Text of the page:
Many associate hygiene with cleaning but it should start with cage design and enclosure construction. The cage set up should allow cleaning and disinfection to be done easily and efficiently. Suspended flights keep the birds away from their droppings and those of their neighbors. The space between cages should minimize the chance of a bird defecating onto the next cage; a foot being a reasonable distance to reduce this cross-contamination between cages.
To allow for a more thorough cleaning the walls, ceiling and floor should be water resistant and also withstand the force of a high pressure washer, if one is used. The floors should be concrete and sloping towards a drain. Poor floor drainage contributes to bad sanitation by making the removal of waste difficult. Wet and damp areas are unpleasant and provide breeding areas for flies.
The “cleanability” of surfaces is an important consideration when selecting building materials. Dirt and micro-organisms settle into the pores of surfaces and hide in cracks. These are difficult to remove even with brushing and high pressure. A smooth finish is preferable.
Morgan-Jones (1981) examined the levels of bacterial load on various cleaned surfaces and recovered significantly more bacteria from brick, painted wood and other surfaces than from plastic
(Table 1). PVC plastic sheeting with a slippery like finish is available from Mauco Industries Ltd. in 0.040 inch thickness, four foot widths and lengths up to 50 feet.
Table 1 –
Levels of bacteria recovered from cleaned materials from farm buildings.
|Surface||Total Bacterial Count (at 22°C)/100 cm2|
from Morgan-Jones (1981)
Wash-down and General Cleaning
An effective sanitation program should be executed in logical steps on a continuing basis. A thorough cleaning helps to control diseases by eliminating organic matter which interferes with disinfectant activity, by reducing the number of pathogenic organisms and exposing the rest for disinfection.
The use of vacuum cleaners in bird rooms should be avoided. They tend to blow around the dust and can scatter microorganisms. Viruses can also pass through the vacuum bag and back into the air. Floors should be swept as needed and mopped with a disinfectant periodically, perhaps once a week. To keep down dust and fluff during its removal, surfaces can be prewetted with a light spray.
To reduce the chance of zoonotic disease transmission or long term allergy and lung disease, a mask should be worn when working under dusty conditions. The 3M AseptexTM molded surgical mask (distributed by White Cross / VenTech Healthcare Inc.) is comfortable and appears to be effective under these conditions.
If masses of feces have started to build up on cage wire they should be scraped off. Gross filth should be removed mechanically as much as possible without creating too much dust. If no floor drainage exists then the plastic sheets or paper under the cages should be discarded and replaced with clean material.
Cages must be sprayed to soak and remove the remaining feces and gross filth. In this wash-down phase a germicidal detergent/ disinfectant that remains relatively effective in the presence of organic matter could be used.
Water Bowls and Feeders
To minimize fecal contamination of food and water the birds’ feeding area should not be below perches or a favorite roosting site. Water bowls should be cleaned and disinfected whenever dirty. To avoid cross-contamination bowls should go back into the same cage they came from or a second set can be used while the dirty set is soaking over night in disinfectant. Some birds may dirty their bowls with feed or feces more than others. If the bowls are not fouled, cleaning can be bi-weekly rather than daily. Nutrient supplementation of the water requires daily cleaning and refilling with fresh solutions. Bowls should be scrubbed with an abrasive pad to remove all slime and organic matter then soaked in a disinfectant that suits the circumstances (see below).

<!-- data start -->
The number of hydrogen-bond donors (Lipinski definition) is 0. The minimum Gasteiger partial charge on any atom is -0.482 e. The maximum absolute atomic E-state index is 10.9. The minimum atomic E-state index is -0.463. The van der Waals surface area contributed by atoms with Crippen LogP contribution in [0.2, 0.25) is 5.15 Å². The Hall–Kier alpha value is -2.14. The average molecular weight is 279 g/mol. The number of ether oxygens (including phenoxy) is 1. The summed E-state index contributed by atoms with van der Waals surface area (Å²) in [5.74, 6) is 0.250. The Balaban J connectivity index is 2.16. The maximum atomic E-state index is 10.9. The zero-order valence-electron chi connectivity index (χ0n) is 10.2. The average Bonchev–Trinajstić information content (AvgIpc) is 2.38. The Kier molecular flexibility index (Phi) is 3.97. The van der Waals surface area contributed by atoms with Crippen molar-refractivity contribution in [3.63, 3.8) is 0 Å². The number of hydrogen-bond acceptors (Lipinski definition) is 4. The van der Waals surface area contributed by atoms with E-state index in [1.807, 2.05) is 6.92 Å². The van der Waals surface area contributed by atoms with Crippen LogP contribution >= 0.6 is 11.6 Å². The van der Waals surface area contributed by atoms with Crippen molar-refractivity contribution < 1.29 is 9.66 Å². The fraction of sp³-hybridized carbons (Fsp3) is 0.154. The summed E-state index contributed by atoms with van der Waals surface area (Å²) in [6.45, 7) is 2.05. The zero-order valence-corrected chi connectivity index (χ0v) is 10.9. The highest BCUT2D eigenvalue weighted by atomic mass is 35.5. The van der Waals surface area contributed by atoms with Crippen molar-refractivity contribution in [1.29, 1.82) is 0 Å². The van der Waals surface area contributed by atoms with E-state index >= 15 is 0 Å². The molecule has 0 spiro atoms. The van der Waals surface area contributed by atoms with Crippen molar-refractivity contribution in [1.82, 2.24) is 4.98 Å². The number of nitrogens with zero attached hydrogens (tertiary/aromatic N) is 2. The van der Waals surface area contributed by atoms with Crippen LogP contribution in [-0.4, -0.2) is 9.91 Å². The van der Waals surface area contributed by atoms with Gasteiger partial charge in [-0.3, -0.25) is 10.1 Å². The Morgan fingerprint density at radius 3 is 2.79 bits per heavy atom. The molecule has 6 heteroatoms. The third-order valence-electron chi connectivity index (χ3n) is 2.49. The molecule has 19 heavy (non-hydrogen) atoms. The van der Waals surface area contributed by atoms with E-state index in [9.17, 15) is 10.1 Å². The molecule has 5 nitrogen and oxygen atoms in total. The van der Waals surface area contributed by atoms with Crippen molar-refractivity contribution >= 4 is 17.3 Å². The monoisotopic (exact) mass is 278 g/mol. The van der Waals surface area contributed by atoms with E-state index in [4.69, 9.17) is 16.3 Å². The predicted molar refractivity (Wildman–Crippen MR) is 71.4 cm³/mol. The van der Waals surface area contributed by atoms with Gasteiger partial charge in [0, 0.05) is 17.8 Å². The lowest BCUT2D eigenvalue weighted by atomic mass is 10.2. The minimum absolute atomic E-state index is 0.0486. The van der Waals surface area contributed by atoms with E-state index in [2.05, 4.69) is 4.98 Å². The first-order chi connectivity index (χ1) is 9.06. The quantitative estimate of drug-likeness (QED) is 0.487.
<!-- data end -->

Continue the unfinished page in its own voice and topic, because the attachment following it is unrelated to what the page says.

Gravity feeders should be periodically removed from the cage and completely cleaned. There may be areas within feeders where little movement of the feed occurs, either due to the birds eating only out of one side or their design. These areas can become breeding grounds for moths or can become moldy.
Feeders and water cups should not be dipped into a common bucket for filling. A feed scoop and water pitcher makes filling containers a sanitary procedure.
High Pressure Washers
The washing ability of high pressure cleaners is unmatched by brushes or other mechanical methods. Conventional cage cleaning with a hose/pail and sponge/brush is slow and tiresome and not as effective as with a powerful blast of water. The home use of high pressure cleaners is much more common in Europe where most of the machines are manufactured. The features required for cage cleaning and disinfecting include; an adjustable working pressure, a pencil jet and fan jet nozzle and most importantly a foaming nozzle.
Most high pressure washers have a variable flow chemical intake to allow the mixing of some liquid compound into the spray water. However, the addition of detergent to the power wash does not assist in the reduction of surface bacteria (Morgan-Jones, 1981) which is significantly reduced by more than 90% just by the physical force of the spray. This is also not an efficient way to apply disinfectant. Much of the product is aerosolized or lost with the spray run off and is not in contact with surfaces long enough to properly disinfect.
The important disinfection occurs during the final phase of the sanitation program. Here products with a high level of disinfection may be required especially if there is a viral problem. The efficient and safe application of these disinfectants is important.